Student leadership has long been a strong feature of Alleyn’s and it is no surprise that our pupils have taken an active role during Black History Month. In addition to organising a series of events to mark Black history, our Minority Students Union (MSU) – a student-led group dedicated to combating racism – gave an inspiring address to the student body to explain both why BHM is so important and why it is vital to embrace diversity all year round. Their powerful talk presented personal perspectives on why outstanding figures such as Yvonne Conolly remain exciting, inspiring, and relevant; it also highlighted the value of being proud of one’s own identity and the need to create environments in which that pride can be celebrated and respected.
For the remainder of the month -- amongst various talks and assemblies on topics such as the importance of Black history in PSCHE lessons, House assemblies and other forums; film screenings, quizzes and a poster campaign celebrating less well-known inspirational Black figures – discussions will take place about Black Curriculum recommendations in all departments. The MSU extends its memberships to the Lower School with the appointment of a new Lower School Ambassador and the group will work closely with the English Department to review texts for inclusion within our future curriculum.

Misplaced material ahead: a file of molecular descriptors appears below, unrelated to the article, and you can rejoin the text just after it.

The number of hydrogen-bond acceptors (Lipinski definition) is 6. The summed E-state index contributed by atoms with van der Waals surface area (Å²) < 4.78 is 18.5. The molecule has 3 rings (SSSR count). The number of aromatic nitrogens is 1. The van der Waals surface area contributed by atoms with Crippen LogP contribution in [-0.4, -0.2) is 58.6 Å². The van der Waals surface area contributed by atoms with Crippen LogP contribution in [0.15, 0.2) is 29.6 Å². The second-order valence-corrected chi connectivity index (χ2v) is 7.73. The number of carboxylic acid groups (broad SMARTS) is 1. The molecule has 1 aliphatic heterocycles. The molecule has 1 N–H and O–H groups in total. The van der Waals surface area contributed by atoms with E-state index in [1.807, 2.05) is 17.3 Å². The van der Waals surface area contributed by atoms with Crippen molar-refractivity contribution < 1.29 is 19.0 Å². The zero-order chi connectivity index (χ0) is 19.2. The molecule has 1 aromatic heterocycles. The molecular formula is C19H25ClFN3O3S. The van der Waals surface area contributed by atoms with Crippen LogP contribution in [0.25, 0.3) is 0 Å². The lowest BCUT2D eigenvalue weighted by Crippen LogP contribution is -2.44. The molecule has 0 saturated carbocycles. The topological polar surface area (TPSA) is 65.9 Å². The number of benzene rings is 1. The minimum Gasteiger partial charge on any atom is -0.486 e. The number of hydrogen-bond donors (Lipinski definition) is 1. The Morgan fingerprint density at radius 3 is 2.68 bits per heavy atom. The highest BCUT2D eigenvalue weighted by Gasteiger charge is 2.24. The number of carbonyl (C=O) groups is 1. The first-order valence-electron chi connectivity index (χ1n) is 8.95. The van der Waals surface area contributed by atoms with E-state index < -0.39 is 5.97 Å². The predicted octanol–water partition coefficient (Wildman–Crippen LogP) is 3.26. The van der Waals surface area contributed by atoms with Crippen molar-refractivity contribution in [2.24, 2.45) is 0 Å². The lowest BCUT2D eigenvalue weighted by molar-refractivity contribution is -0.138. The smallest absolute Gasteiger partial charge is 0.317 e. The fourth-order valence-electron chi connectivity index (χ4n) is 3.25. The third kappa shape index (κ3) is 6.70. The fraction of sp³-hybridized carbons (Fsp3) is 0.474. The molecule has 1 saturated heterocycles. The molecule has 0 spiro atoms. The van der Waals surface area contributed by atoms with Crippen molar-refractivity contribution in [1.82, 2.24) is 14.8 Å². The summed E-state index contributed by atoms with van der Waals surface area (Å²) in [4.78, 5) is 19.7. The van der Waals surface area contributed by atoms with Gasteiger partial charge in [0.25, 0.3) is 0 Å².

Equally proactive in the Junior school, Black History Month was introduced with an assembly based around David Olusoga's Black and British book, highlighting the presence of Black people in Britain and Black Britons going back centuries; about Black figures in history such as Emperor Septimus Severus from modern day Libya and John Blanke, a musician in the Tudor court.
Pupils celebrated Black British classical musicians such as Sheku Kanneh-Mason and 18th century composer Charles Ignatious Sancho and across the school, form teachers read books by Black British authors or featuring Black British characters, including Pig Heart Boy by Malorie Blackman, If All the World Were by Joseph Coelho and Coming to England by Floella Benjamin.
Every class in Key Stage 2 has also had a dedicated lesson on Black British History. Year 3 learnt about the contribution of Black Londoners, Year 4 studied World War I while Year 5 looked at Windrush. Year 6 pupils spent time exploring the contribution of African and Asian soldiers in World War 2.
Black History Month forms part of the ongoing conversation on diversity and equality at Alleyn’s which includes work on gender equality and LGBTQ+ rights. In Lent term the school will gather again to celebrate a programme of events during a dedicated Multicultural Week as well as an inaugural Gender Equality Festival. We are proud that our pupils are so motivated in promoting change in our society.
By Liz Thornton, Head of Lower School and Elisabeth Sarr, Humanities Teacher